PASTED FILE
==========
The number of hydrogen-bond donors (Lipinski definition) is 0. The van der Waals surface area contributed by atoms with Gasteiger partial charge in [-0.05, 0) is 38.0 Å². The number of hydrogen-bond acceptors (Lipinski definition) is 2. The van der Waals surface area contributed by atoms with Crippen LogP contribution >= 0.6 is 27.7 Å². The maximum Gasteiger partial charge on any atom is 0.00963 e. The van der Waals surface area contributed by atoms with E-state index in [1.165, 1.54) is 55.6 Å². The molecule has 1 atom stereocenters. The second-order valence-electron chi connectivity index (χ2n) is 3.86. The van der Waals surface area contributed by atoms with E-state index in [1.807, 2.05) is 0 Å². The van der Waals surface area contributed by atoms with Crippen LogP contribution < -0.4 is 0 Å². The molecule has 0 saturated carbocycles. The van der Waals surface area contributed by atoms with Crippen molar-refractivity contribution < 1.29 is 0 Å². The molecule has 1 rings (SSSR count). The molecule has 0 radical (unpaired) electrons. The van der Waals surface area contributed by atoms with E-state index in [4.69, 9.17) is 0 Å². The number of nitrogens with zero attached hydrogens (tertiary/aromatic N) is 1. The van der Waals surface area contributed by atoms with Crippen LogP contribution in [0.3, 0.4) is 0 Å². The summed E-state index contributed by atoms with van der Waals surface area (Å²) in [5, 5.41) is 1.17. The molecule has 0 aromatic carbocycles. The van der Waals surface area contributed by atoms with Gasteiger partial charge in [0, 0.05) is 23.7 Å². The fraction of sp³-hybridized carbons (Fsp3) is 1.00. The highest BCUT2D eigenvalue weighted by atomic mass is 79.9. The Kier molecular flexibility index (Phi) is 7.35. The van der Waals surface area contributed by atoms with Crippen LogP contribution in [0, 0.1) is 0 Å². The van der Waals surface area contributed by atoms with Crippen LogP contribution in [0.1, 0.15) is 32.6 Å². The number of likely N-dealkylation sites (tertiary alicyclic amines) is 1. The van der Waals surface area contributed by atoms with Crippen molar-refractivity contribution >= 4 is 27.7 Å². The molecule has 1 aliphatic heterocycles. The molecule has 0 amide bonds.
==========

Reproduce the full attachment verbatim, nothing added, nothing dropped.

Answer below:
The number of hydrogen-bond donors (Lipinski definition) is 0. The van der Waals surface area contributed by atoms with Gasteiger partial charge in [-0.05, 0) is 38.0 Å². The number of hydrogen-bond acceptors (Lipinski definition) is 2. The van der Waals surface area contributed by atoms with Crippen LogP contribution >= 0.6 is 27.7 Å². The maximum Gasteiger partial charge on any atom is 0.00963 e. The van der Waals surface area contributed by atoms with E-state index in [1.165, 1.54) is 55.6 Å². The molecule has 1 atom stereocenters. The second-order valence-electron chi connectivity index (χ2n) is 3.86. The van der Waals surface area contributed by atoms with E-state index in [1.807, 2.05) is 0 Å². The van der Waals surface area contributed by atoms with Crippen LogP contribution < -0.4 is 0 Å². The molecule has 0 saturated carbocycles. The van der Waals surface area contributed by atoms with Crippen molar-refractivity contribution < 1.29 is 0 Å². The molecule has 1 rings (SSSR count). The molecule has 0 radical (unpaired) electrons. The van der Waals surface area contributed by atoms with E-state index in [4.69, 9.17) is 0 Å². The number of nitrogens with zero attached hydrogens (tertiary/aromatic N) is 1. The van der Waals surface area contributed by atoms with Crippen LogP contribution in [0.3, 0.4) is 0 Å². The summed E-state index contributed by atoms with van der Waals surface area (Å²) in [5, 5.41) is 1.17. The molecule has 0 aromatic carbocycles. The van der Waals surface area contributed by atoms with Gasteiger partial charge in [0, 0.05) is 23.7 Å². The fraction of sp³-hybridized carbons (Fsp3) is 1.00. The highest BCUT2D eigenvalue weighted by atomic mass is 79.9. The Kier molecular flexibility index (Phi) is 7.35. The van der Waals surface area contributed by atoms with Crippen LogP contribution in [0, 0.1) is 0 Å². The van der Waals surface area contributed by atoms with Crippen LogP contribution in [0.1, 0.15) is 32.6 Å². The number of likely N-dealkylation sites (tertiary alicyclic amines) is 1. The van der Waals surface area contributed by atoms with Crippen molar-refractivity contribution >= 4 is 27.7 Å². The molecule has 1 aliphatic heterocycles. The molecule has 0 amide bonds.